A different embodiment of the biochemical action vessel 1 is shown diagrammatically in FIG. 6, wherein the vessel 1 accommodates in its interior segments or sections of the heat exchanger 2. The individual sections of the heat exchanger 2 are mounted on a support S which is, in turn, supported on the bottom of the vessel 1, so that the heat exchanger sections 2 are free to expand. This is particularly useful when the heat exchanger 2 is subjected to radically different temperatures, such as the temperature during the normal use when the heat exchanger 2 cools the substrate, and the temperature to which the heat exchanger 2 and the vessel 1, respectively, are subjected as a result of the action of hot water or steam, for instance during the sterilization thereof. The heat exchanger 2 is provided with the inlet pipe 3 and the outlet pipe 4 through which the cooling medium is introduced into and withdrawn from the heat exchanger 2 during the operation of the vessel 1. The biochemical action vessel 1 is provided with a lid 15 which renders possible placing, removing or replacing of the heat exchanger sections 2 therethrough without the need for disassembling the vessel 1 in its entirety. The circulating arrangement 5 is driven by means of an electric motor 8 of a conventional construction. A guiding tube 14 is located centrally of the vessel 1, and is connected thereto in any conventional manner. The aerating gaseous medium, such as air, is introduced into the interior of the vessel 1 through a pipe 6. The vessel 1 is constituted by an upper part and a lower part, which are connected by means of a flange 17 which can also serve for disassembling the vessel 1 by removing the upper part thereof. A mechanical froth remover 7 is accommodated in the upper part of the vessel 1, and is energized by an electric motor 18.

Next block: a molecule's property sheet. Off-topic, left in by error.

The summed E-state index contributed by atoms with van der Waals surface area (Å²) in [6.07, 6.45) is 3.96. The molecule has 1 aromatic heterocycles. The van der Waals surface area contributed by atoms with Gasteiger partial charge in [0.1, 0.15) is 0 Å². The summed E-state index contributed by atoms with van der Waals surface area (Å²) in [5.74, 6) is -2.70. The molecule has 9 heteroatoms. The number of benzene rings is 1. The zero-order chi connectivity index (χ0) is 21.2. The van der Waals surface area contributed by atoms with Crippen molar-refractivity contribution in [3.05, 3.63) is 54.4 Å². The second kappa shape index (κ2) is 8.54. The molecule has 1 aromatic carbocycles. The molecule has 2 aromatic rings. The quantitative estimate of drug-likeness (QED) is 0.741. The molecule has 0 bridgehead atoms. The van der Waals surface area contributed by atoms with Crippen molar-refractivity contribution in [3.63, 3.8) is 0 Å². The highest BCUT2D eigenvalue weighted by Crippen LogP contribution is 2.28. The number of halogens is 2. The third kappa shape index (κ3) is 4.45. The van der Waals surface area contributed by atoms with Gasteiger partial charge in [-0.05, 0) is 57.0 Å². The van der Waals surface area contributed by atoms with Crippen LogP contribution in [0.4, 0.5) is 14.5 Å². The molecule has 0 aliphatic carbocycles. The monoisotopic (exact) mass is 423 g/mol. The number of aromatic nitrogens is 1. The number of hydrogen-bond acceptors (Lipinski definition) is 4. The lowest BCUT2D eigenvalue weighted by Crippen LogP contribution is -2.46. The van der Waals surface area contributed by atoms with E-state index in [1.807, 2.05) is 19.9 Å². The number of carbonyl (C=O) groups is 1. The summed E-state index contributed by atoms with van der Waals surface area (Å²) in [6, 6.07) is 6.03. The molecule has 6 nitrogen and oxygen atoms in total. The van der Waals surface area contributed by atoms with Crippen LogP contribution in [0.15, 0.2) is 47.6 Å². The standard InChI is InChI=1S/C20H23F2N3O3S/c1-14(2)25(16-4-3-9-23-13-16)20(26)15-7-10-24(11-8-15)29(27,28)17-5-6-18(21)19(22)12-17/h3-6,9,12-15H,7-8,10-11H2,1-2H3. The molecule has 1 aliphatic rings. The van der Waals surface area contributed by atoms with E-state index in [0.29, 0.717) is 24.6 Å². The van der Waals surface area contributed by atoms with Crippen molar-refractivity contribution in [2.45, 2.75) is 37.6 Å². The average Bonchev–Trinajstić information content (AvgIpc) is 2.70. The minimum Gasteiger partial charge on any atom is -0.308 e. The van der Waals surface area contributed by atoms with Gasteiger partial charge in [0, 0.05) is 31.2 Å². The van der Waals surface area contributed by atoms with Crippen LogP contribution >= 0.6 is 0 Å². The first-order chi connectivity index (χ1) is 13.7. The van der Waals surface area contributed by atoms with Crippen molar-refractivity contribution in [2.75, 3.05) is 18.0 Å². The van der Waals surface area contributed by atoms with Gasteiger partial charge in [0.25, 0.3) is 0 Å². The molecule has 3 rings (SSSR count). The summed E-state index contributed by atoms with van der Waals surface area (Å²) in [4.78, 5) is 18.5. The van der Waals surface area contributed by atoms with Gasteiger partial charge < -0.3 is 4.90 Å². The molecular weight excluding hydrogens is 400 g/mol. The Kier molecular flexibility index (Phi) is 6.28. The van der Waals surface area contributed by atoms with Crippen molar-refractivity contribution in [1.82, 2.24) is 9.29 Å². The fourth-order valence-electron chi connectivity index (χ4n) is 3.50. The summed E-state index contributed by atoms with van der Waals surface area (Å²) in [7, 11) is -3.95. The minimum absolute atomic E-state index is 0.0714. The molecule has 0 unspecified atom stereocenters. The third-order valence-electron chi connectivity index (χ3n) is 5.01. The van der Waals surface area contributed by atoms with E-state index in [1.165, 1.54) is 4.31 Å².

During the operation of the vessel 1, the circulating arrangement 5 generates a flow of the substrate through the sections of the heat exchanger 2, so that the fluid or substrate, after passing through the heat exchanger 2, enters the guiding tube 16 in the upper part thereof. The direction of flow is indicated by the arrows.